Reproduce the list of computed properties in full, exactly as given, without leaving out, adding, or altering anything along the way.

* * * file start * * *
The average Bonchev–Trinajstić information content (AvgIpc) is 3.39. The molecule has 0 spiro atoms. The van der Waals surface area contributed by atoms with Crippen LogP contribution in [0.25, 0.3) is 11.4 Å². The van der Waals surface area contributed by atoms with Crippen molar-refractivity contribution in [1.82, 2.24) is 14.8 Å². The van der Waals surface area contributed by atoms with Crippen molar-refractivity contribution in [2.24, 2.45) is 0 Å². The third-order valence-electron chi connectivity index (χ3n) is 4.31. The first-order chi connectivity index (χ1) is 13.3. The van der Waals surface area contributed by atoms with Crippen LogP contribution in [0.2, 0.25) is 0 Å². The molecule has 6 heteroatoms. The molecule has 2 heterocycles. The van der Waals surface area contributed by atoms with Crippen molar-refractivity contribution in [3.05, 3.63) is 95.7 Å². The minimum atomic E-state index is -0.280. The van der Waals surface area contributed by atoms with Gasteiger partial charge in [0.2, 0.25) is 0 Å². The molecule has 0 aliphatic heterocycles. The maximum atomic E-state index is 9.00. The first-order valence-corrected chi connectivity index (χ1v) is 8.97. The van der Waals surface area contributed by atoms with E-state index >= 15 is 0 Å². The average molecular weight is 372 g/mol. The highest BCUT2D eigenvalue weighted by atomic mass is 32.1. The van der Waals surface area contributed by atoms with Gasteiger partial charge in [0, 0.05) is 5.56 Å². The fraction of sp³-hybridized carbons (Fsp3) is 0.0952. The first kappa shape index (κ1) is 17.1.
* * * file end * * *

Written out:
The average Bonchev–Trinajstić information content (AvgIpc) is 3.39. The molecule has 0 spiro atoms. The van der Waals surface area contributed by atoms with Crippen LogP contribution in [0.25, 0.3) is 11.4 Å². The van der Waals surface area contributed by atoms with Crippen molar-refractivity contribution in [1.82, 2.24) is 14.8 Å². The van der Waals surface area contributed by atoms with Crippen molar-refractivity contribution in [2.24, 2.45) is 0 Å². The third-order valence-electron chi connectivity index (χ3n) is 4.31. The first-order chi connectivity index (χ1) is 13.3. The van der Waals surface area contributed by atoms with Crippen LogP contribution in [0.2, 0.25) is 0 Å². The molecule has 6 heteroatoms. The molecule has 2 heterocycles. The van der Waals surface area contributed by atoms with Crippen molar-refractivity contribution in [3.05, 3.63) is 95.7 Å². The minimum atomic E-state index is -0.280. The van der Waals surface area contributed by atoms with Gasteiger partial charge in [0.2, 0.25) is 0 Å². The molecule has 0 aliphatic heterocycles. The maximum atomic E-state index is 9.00. The first-order valence-corrected chi connectivity index (χ1v) is 8.97. The van der Waals surface area contributed by atoms with E-state index >= 15 is 0 Å². The average molecular weight is 372 g/mol. The highest BCUT2D eigenvalue weighted by atomic mass is 32.1. The van der Waals surface area contributed by atoms with Gasteiger partial charge in [0, 0.05) is 5.56 Å². The fraction of sp³-hybridized carbons (Fsp3) is 0.0952. The first kappa shape index (κ1) is 17.1.